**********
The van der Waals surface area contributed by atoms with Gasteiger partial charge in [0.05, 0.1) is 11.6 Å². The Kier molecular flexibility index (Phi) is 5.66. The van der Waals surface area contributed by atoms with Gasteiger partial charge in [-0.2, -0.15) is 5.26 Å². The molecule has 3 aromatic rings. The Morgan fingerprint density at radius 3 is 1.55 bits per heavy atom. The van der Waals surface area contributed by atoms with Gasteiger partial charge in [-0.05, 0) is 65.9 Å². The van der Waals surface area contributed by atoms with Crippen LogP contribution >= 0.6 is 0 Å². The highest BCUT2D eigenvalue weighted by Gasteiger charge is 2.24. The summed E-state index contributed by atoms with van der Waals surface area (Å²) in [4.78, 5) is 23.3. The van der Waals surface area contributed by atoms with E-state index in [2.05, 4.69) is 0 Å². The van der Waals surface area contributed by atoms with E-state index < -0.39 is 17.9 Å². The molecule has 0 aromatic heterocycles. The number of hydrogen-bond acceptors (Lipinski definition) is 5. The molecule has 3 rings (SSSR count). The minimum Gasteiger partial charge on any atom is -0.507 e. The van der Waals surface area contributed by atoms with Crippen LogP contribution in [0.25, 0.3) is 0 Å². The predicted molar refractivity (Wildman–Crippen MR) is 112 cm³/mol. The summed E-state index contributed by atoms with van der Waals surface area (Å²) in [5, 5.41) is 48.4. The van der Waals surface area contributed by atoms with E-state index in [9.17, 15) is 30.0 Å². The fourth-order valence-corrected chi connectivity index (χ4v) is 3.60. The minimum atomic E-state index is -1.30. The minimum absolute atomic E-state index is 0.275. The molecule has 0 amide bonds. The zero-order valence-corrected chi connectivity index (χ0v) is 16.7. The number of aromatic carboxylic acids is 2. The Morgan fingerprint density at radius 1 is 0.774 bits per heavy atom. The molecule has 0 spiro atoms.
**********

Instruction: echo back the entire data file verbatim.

The van der Waals surface area contributed by atoms with Gasteiger partial charge in [0.05, 0.1) is 11.6 Å². The Kier molecular flexibility index (Phi) is 5.66. The van der Waals surface area contributed by atoms with Gasteiger partial charge in [-0.2, -0.15) is 5.26 Å². The molecule has 3 aromatic rings. The Morgan fingerprint density at radius 3 is 1.55 bits per heavy atom. The van der Waals surface area contributed by atoms with Gasteiger partial charge in [-0.05, 0) is 65.9 Å². The van der Waals surface area contributed by atoms with Crippen LogP contribution >= 0.6 is 0 Å². The highest BCUT2D eigenvalue weighted by Gasteiger charge is 2.24. The summed E-state index contributed by atoms with van der Waals surface area (Å²) in [4.78, 5) is 23.3. The van der Waals surface area contributed by atoms with E-state index in [2.05, 4.69) is 0 Å². The van der Waals surface area contributed by atoms with E-state index < -0.39 is 17.9 Å². The molecule has 0 aromatic heterocycles. The number of hydrogen-bond acceptors (Lipinski definition) is 5. The molecule has 3 rings (SSSR count). The minimum Gasteiger partial charge on any atom is -0.507 e. The van der Waals surface area contributed by atoms with Crippen LogP contribution in [0.25, 0.3) is 0 Å². The predicted molar refractivity (Wildman–Crippen MR) is 112 cm³/mol. The summed E-state index contributed by atoms with van der Waals surface area (Å²) in [5, 5.41) is 48.4. The van der Waals surface area contributed by atoms with E-state index in [9.17, 15) is 30.0 Å². The fourth-order valence-corrected chi connectivity index (χ4v) is 3.60. The minimum atomic E-state index is -1.30. The minimum absolute atomic E-state index is 0.275. The molecule has 0 amide bonds. The zero-order valence-corrected chi connectivity index (χ0v) is 16.7. The number of aromatic carboxylic acids is 2. The Morgan fingerprint density at radius 1 is 0.774 bits per heavy atom. The molecule has 0 spiro atoms.